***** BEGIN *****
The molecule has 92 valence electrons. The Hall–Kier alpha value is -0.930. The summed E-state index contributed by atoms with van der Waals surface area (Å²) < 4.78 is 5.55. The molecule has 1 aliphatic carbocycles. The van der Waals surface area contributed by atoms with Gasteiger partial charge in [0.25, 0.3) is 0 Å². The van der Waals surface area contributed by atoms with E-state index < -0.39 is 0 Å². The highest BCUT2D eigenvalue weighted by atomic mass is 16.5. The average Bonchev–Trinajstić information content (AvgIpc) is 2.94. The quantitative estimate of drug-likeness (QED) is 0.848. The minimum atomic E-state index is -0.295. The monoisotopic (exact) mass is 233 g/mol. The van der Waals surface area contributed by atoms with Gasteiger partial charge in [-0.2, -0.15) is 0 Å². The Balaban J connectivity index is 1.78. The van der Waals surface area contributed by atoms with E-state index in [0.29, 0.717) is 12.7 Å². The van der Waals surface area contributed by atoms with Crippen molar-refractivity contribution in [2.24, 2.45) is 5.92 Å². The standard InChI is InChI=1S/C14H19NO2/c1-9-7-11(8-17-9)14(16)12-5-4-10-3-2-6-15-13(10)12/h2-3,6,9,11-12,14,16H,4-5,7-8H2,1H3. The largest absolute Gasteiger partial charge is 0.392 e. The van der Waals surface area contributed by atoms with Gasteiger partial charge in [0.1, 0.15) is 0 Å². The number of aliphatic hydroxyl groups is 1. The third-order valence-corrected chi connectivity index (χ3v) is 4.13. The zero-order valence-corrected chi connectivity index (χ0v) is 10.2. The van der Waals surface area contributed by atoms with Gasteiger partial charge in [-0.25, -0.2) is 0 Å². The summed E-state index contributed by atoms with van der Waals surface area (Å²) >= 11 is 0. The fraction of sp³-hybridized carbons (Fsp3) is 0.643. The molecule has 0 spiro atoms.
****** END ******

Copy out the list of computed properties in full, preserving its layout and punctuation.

The molecule has 92 valence electrons. The Hall–Kier alpha value is -0.930. The summed E-state index contributed by atoms with van der Waals surface area (Å²) < 4.78 is 5.55. The molecule has 1 aliphatic carbocycles. The van der Waals surface area contributed by atoms with Gasteiger partial charge in [0.25, 0.3) is 0 Å². The van der Waals surface area contributed by atoms with E-state index < -0.39 is 0 Å². The highest BCUT2D eigenvalue weighted by atomic mass is 16.5. The average Bonchev–Trinajstić information content (AvgIpc) is 2.94. The quantitative estimate of drug-likeness (QED) is 0.848. The minimum atomic E-state index is -0.295. The monoisotopic (exact) mass is 233 g/mol. The van der Waals surface area contributed by atoms with Gasteiger partial charge in [-0.2, -0.15) is 0 Å². The Balaban J connectivity index is 1.78. The van der Waals surface area contributed by atoms with E-state index in [0.29, 0.717) is 12.7 Å². The van der Waals surface area contributed by atoms with Crippen molar-refractivity contribution in [2.24, 2.45) is 5.92 Å². The standard InChI is InChI=1S/C14H19NO2/c1-9-7-11(8-17-9)14(16)12-5-4-10-3-2-6-15-13(10)12/h2-3,6,9,11-12,14,16H,4-5,7-8H2,1H3. The largest absolute Gasteiger partial charge is 0.392 e. The van der Waals surface area contributed by atoms with Gasteiger partial charge in [0.1, 0.15) is 0 Å². The number of aliphatic hydroxyl groups is 1. The third-order valence-corrected chi connectivity index (χ3v) is 4.13. The zero-order valence-corrected chi connectivity index (χ0v) is 10.2. The van der Waals surface area contributed by atoms with Gasteiger partial charge in [-0.25, -0.2) is 0 Å². The summed E-state index contributed by atoms with van der Waals surface area (Å²) >= 11 is 0. The fraction of sp³-hybridized carbons (Fsp3) is 0.643. The molecule has 0 spiro atoms.